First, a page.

I put this one fourth because it’s the hardest to follow, and essentially demands a full skill by itself. In addition to having specific needs, characters have specific voices, voices that are reflective of their backgrounds, personalities, and everything else that composes them. These voices give life to their conversations, and working to make sure all your characters don’t sound like the same person is a key part of writing. Saying your lines out loud is also a good way of checking for this, but it’s also important to just consciously consider “how would this character speak.” If this person is gruff and serious, they’ll probably stick to shorter lines, perhaps with a hint of impatience. If they’re exuberant and love everybody, that probably comes through in their dialogue (though don’t overdo it!). Characters should not all feel like the same person – we wouldn’t be able to tell five characters with the same visual design apart, and the same holds true of five characters with the same vocal quirks.


Tsuredure Children’s most recent episode offered a great example of this principle, when it returned to the story of Goda and Kamine. The fundamental conceit of Goda and Kamine’s material is “these two have a terrible time figuring out what the other is thinking,” but though they share the same overall conflict, their voices are different enough that it was fun simply jumping from Goda to Kamine’s head. Goda is all terse declarations and self-recrimination, putting all responsibility for a conversation on himself. Kamine is all self-doubt and florid imagination, constantly impressing her own anxieties on what Goda might believe. Simply through the contrast in their internal voices, Tsuredure Children makes a repeated conflict feel entirely fresh.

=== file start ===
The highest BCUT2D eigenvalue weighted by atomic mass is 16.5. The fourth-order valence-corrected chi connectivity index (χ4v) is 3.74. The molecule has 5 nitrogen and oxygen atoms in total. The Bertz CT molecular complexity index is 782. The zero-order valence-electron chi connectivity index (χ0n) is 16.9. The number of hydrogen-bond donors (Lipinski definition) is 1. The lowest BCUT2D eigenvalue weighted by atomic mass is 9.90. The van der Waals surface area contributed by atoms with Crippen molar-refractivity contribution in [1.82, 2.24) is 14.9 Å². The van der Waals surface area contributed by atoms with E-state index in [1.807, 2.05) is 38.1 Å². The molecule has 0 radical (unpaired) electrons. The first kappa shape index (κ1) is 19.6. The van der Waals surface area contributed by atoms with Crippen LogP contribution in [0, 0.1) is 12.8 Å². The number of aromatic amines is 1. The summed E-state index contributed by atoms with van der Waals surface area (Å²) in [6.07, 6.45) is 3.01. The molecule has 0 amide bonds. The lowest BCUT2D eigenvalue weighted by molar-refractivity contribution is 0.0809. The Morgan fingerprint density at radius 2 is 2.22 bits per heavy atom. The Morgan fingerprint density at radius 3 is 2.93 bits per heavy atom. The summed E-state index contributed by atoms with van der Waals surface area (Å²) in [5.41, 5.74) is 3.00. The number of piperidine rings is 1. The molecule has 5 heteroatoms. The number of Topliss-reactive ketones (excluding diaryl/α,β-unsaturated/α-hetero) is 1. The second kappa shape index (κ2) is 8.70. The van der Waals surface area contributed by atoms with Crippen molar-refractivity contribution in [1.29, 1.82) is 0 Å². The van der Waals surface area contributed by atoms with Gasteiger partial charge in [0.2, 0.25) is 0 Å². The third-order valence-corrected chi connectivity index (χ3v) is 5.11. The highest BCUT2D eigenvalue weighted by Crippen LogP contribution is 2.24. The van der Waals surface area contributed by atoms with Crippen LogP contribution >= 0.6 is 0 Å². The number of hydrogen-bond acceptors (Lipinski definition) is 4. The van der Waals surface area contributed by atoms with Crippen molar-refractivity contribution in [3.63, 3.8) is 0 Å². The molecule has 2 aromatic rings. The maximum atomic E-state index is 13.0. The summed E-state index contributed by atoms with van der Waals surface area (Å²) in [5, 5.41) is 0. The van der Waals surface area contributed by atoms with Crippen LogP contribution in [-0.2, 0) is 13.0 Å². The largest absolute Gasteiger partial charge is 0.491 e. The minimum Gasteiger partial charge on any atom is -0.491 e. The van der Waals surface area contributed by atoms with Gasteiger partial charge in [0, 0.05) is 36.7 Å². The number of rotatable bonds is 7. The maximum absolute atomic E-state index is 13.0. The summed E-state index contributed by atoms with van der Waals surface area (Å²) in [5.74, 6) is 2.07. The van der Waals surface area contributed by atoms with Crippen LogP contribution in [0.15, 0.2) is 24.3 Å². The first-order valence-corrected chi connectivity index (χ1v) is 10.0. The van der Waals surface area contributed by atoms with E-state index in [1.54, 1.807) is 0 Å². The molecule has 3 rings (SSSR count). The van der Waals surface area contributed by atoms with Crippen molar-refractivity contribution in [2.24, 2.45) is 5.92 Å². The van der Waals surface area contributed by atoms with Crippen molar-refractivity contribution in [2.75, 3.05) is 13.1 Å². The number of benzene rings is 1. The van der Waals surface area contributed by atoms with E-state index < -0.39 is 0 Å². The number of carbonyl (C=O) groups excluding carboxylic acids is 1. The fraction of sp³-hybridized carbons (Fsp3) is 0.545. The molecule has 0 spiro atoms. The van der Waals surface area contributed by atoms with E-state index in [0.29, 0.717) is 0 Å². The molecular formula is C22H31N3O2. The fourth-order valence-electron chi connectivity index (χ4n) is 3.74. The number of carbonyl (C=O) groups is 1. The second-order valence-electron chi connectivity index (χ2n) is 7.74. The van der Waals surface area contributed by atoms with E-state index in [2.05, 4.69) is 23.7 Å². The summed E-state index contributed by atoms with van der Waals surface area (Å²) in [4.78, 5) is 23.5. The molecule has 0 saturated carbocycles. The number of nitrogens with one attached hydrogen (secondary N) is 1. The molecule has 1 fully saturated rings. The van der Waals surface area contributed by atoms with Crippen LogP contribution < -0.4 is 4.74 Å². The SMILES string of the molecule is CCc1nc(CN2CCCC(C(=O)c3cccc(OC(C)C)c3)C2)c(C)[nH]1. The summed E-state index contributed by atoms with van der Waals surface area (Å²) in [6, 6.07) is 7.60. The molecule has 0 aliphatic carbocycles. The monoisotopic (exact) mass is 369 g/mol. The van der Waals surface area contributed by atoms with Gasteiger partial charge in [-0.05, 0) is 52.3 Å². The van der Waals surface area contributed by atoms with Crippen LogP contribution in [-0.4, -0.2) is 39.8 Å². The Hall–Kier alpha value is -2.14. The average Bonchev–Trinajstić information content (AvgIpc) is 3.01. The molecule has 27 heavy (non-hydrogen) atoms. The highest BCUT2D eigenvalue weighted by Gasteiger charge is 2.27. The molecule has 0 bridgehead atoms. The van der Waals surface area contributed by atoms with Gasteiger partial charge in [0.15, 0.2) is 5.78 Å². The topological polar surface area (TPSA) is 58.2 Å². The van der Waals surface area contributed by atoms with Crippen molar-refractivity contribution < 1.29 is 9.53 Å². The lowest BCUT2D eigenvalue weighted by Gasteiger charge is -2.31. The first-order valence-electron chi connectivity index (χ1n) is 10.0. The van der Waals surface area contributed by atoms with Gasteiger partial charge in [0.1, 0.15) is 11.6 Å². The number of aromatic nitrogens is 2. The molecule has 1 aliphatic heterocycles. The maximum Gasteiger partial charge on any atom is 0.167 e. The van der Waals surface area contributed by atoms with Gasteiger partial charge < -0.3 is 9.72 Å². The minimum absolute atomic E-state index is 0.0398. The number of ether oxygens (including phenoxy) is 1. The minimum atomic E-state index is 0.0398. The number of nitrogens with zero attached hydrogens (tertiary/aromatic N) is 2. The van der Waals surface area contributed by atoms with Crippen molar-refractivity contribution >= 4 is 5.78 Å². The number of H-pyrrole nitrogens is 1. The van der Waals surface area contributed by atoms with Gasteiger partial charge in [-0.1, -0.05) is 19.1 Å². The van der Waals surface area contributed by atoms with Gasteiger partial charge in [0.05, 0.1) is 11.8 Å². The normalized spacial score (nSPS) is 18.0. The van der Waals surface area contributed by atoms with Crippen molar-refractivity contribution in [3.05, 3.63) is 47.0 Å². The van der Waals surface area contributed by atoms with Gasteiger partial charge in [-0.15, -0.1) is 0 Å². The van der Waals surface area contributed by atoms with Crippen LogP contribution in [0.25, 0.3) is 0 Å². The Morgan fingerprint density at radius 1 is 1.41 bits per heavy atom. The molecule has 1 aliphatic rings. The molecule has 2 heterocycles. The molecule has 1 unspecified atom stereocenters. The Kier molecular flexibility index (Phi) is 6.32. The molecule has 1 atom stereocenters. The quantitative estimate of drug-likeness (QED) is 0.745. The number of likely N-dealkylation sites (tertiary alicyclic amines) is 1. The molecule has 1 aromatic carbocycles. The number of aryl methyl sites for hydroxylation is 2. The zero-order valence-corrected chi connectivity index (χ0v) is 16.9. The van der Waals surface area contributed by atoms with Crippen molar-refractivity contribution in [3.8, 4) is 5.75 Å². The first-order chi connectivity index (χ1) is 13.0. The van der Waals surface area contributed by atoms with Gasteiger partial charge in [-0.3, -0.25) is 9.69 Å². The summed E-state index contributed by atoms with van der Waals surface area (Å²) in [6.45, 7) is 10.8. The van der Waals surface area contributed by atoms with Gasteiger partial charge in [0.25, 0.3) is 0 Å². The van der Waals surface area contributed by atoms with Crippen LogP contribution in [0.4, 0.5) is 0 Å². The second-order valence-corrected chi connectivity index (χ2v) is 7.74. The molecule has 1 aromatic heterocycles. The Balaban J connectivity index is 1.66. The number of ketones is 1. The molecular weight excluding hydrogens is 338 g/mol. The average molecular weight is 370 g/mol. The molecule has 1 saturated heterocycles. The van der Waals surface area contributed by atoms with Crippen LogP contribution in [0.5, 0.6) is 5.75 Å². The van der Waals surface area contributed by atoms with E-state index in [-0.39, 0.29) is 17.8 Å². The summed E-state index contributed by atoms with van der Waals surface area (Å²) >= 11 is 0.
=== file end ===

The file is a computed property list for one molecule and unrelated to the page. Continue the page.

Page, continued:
#5: Leave Things Unsaid

Finally, my last piece of advice is to not overly rely on dialogue in general. Human beings don’t articulate all their feelings – in fact, they don’t even understand all their feelings. Oftentimes an expression or glance or physical action can take the place of dialogue, and make the story stronger for it. In dialogue terms, “a picture’s worth a thousand words” reflects the fact that if you can reduce five lines of “I was shocked by the situation happening” to one gasp and expressive face, you’re doing both your reader and the story itself a favor. As hard as we try to imbue dialogue with specificity and voice, the combined brevity and personality of one expression can do far more. And plenty of our favorite story moments rely on ambiguity, where an unspoken truth leaves an emotional gap that the reader can help fill in.


For all its great dialogue, Tsuredure Children is also bolstered by the fact that it is knows when to let its visuals do the talking. This is very clear in its punchlines, where the complexity and ambiguity of dialogue often gives way to one expression that truly says it all. It’s clear too in its use of body language, where characters are often more honest with their limbs than they are with their words. In the end, the complexity of conversation means everything is a compromise – brevity will clash with voice, cliche can actually reflect character, and every rule can be flipped on its head in the right situation. Dialogue is a living thing, and that’s what makes it so special.


Nick Creamer has been writing about cartoons for too many years now, and is always ready to cry about Madoka. You can find more of his work at his blog Wrong Every Time, or follow him on Twitter.